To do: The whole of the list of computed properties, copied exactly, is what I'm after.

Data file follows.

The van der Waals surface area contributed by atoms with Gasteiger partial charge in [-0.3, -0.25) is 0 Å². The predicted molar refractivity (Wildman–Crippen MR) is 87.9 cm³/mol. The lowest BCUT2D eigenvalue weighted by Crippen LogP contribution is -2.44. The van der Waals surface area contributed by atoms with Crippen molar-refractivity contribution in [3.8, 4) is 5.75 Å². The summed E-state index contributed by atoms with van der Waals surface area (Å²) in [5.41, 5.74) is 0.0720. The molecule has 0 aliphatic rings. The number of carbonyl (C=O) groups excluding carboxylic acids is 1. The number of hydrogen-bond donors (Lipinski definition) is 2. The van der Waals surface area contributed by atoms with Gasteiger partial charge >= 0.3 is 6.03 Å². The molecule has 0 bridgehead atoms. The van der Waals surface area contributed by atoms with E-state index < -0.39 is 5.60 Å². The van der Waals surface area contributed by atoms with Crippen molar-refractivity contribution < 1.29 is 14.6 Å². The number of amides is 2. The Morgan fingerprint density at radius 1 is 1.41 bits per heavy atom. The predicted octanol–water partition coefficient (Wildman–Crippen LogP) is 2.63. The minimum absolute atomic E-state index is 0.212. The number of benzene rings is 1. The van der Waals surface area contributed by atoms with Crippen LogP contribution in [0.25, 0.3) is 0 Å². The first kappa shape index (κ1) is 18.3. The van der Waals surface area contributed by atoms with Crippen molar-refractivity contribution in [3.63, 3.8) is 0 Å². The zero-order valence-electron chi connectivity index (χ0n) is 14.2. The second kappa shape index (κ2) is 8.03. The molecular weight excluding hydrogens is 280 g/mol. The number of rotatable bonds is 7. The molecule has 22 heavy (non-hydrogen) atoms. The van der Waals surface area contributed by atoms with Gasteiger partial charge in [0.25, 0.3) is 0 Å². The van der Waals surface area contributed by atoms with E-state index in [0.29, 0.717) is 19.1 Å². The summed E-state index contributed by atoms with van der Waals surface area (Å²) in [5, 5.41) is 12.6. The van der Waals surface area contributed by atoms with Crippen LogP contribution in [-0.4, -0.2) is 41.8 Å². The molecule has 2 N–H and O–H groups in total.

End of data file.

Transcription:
The van der Waals surface area contributed by atoms with Gasteiger partial charge in [-0.3, -0.25) is 0 Å². The predicted molar refractivity (Wildman–Crippen MR) is 87.9 cm³/mol. The lowest BCUT2D eigenvalue weighted by Crippen LogP contribution is -2.44. The van der Waals surface area contributed by atoms with Crippen molar-refractivity contribution in [3.8, 4) is 5.75 Å². The summed E-state index contributed by atoms with van der Waals surface area (Å²) in [5.41, 5.74) is 0.0720. The molecule has 0 aliphatic rings. The number of carbonyl (C=O) groups excluding carboxylic acids is 1. The number of hydrogen-bond donors (Lipinski definition) is 2. The van der Waals surface area contributed by atoms with Gasteiger partial charge >= 0.3 is 6.03 Å². The molecule has 0 bridgehead atoms. The van der Waals surface area contributed by atoms with E-state index < -0.39 is 5.60 Å². The van der Waals surface area contributed by atoms with Crippen molar-refractivity contribution < 1.29 is 14.6 Å². The number of amides is 2. The Morgan fingerprint density at radius 1 is 1.41 bits per heavy atom. The predicted octanol–water partition coefficient (Wildman–Crippen LogP) is 2.63. The minimum absolute atomic E-state index is 0.212. The number of benzene rings is 1. The van der Waals surface area contributed by atoms with Crippen LogP contribution in [0.25, 0.3) is 0 Å². The first kappa shape index (κ1) is 18.3. The van der Waals surface area contributed by atoms with Crippen molar-refractivity contribution in [3.63, 3.8) is 0 Å². The zero-order valence-electron chi connectivity index (χ0n) is 14.2. The second kappa shape index (κ2) is 8.03. The molecular weight excluding hydrogens is 280 g/mol. The number of rotatable bonds is 7. The molecule has 22 heavy (non-hydrogen) atoms. The van der Waals surface area contributed by atoms with Gasteiger partial charge in [0.25, 0.3) is 0 Å². The van der Waals surface area contributed by atoms with E-state index in [0.29, 0.717) is 19.1 Å². The summed E-state index contributed by atoms with van der Waals surface area (Å²) in [5, 5.41) is 12.6. The van der Waals surface area contributed by atoms with Crippen LogP contribution in [-0.4, -0.2) is 41.8 Å². The molecule has 2 N–H and O–H groups in total.